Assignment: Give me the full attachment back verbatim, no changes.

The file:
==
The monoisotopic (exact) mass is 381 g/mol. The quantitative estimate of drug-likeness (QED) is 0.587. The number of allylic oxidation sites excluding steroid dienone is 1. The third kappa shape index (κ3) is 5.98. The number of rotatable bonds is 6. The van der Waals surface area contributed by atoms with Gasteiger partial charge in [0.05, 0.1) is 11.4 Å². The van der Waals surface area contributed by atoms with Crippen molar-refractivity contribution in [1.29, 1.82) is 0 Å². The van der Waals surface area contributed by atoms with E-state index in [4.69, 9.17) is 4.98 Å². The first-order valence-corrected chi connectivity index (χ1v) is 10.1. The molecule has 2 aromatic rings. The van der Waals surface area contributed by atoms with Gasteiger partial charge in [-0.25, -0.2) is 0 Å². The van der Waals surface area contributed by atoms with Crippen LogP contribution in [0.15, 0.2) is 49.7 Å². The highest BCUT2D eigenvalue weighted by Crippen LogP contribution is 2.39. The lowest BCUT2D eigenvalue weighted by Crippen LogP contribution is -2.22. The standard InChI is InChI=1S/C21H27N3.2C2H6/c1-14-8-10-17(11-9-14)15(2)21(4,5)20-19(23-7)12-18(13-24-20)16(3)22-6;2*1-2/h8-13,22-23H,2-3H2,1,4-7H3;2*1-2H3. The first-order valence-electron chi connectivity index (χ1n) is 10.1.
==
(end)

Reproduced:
The monoisotopic (exact) mass is 381 g/mol. The quantitative estimate of drug-likeness (QED) is 0.587. The number of allylic oxidation sites excluding steroid dienone is 1. The third kappa shape index (κ3) is 5.98. The number of rotatable bonds is 6. The van der Waals surface area contributed by atoms with Gasteiger partial charge in [0.05, 0.1) is 11.4 Å². The van der Waals surface area contributed by atoms with Crippen molar-refractivity contribution in [1.29, 1.82) is 0 Å². The van der Waals surface area contributed by atoms with E-state index in [4.69, 9.17) is 4.98 Å². The first-order valence-corrected chi connectivity index (χ1v) is 10.1. The molecule has 2 aromatic rings. The van der Waals surface area contributed by atoms with Gasteiger partial charge in [-0.25, -0.2) is 0 Å². The van der Waals surface area contributed by atoms with Crippen LogP contribution in [0.15, 0.2) is 49.7 Å². The highest BCUT2D eigenvalue weighted by Crippen LogP contribution is 2.39. The lowest BCUT2D eigenvalue weighted by Crippen LogP contribution is -2.22. The standard InChI is InChI=1S/C21H27N3.2C2H6/c1-14-8-10-17(11-9-14)15(2)21(4,5)20-19(23-7)12-18(13-24-20)16(3)22-6;2*1-2/h8-13,22-23H,2-3H2,1,4-7H3;2*1-2H3. The first-order valence-electron chi connectivity index (χ1n) is 10.1.